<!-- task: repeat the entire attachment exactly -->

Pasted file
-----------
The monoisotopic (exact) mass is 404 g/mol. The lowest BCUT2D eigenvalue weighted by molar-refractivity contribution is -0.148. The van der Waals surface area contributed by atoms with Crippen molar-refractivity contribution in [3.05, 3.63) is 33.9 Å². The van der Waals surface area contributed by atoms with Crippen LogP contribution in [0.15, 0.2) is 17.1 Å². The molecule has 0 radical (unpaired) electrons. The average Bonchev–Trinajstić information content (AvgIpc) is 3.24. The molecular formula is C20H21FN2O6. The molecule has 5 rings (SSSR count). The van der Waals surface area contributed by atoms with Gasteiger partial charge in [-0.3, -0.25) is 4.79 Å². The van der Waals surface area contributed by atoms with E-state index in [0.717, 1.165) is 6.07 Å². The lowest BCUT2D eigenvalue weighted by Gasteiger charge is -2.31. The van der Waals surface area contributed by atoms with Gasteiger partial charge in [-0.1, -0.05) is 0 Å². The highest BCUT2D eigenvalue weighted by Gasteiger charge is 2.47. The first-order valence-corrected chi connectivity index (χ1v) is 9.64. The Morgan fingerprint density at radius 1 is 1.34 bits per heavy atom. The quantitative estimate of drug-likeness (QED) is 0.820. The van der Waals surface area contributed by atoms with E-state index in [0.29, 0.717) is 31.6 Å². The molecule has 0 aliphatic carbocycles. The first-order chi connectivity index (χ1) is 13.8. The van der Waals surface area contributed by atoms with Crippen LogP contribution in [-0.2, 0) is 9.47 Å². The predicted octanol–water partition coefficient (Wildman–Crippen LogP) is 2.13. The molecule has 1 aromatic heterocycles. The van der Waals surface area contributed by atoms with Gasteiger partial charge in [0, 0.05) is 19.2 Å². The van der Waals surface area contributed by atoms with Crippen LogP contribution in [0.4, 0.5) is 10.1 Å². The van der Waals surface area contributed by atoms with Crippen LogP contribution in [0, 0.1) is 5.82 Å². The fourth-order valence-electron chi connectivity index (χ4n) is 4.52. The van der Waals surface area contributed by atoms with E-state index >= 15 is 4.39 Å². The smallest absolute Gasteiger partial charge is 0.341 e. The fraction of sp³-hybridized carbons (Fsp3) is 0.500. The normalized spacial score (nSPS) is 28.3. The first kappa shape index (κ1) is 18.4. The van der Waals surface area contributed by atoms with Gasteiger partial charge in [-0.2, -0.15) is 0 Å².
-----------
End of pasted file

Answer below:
The monoisotopic (exact) mass is 404 g/mol. The lowest BCUT2D eigenvalue weighted by molar-refractivity contribution is -0.148. The van der Waals surface area contributed by atoms with Crippen molar-refractivity contribution in [3.05, 3.63) is 33.9 Å². The van der Waals surface area contributed by atoms with Crippen LogP contribution in [0.15, 0.2) is 17.1 Å². The molecule has 0 radical (unpaired) electrons. The average Bonchev–Trinajstić information content (AvgIpc) is 3.24. The molecular formula is C20H21FN2O6. The molecule has 5 rings (SSSR count). The van der Waals surface area contributed by atoms with Gasteiger partial charge in [-0.3, -0.25) is 4.79 Å². The van der Waals surface area contributed by atoms with E-state index in [0.717, 1.165) is 6.07 Å². The lowest BCUT2D eigenvalue weighted by Gasteiger charge is -2.31. The van der Waals surface area contributed by atoms with Gasteiger partial charge in [-0.1, -0.05) is 0 Å². The highest BCUT2D eigenvalue weighted by Gasteiger charge is 2.47. The first-order valence-corrected chi connectivity index (χ1v) is 9.64. The Morgan fingerprint density at radius 1 is 1.34 bits per heavy atom. The quantitative estimate of drug-likeness (QED) is 0.820. The van der Waals surface area contributed by atoms with E-state index in [0.29, 0.717) is 31.6 Å². The molecule has 0 aliphatic carbocycles. The first-order chi connectivity index (χ1) is 13.8. The van der Waals surface area contributed by atoms with Crippen LogP contribution in [-0.2, 0) is 9.47 Å². The predicted octanol–water partition coefficient (Wildman–Crippen LogP) is 2.13. The molecule has 1 aromatic heterocycles. The van der Waals surface area contributed by atoms with Gasteiger partial charge in [0, 0.05) is 19.2 Å². The van der Waals surface area contributed by atoms with Crippen LogP contribution in [0.4, 0.5) is 10.1 Å². The van der Waals surface area contributed by atoms with Crippen LogP contribution in [0, 0.1) is 5.82 Å². The fourth-order valence-electron chi connectivity index (χ4n) is 4.52. The van der Waals surface area contributed by atoms with E-state index >= 15 is 4.39 Å². The smallest absolute Gasteiger partial charge is 0.341 e. The fraction of sp³-hybridized carbons (Fsp3) is 0.500. The normalized spacial score (nSPS) is 28.3. The first kappa shape index (κ1) is 18.4. The van der Waals surface area contributed by atoms with Gasteiger partial charge in [-0.2, -0.15) is 0 Å².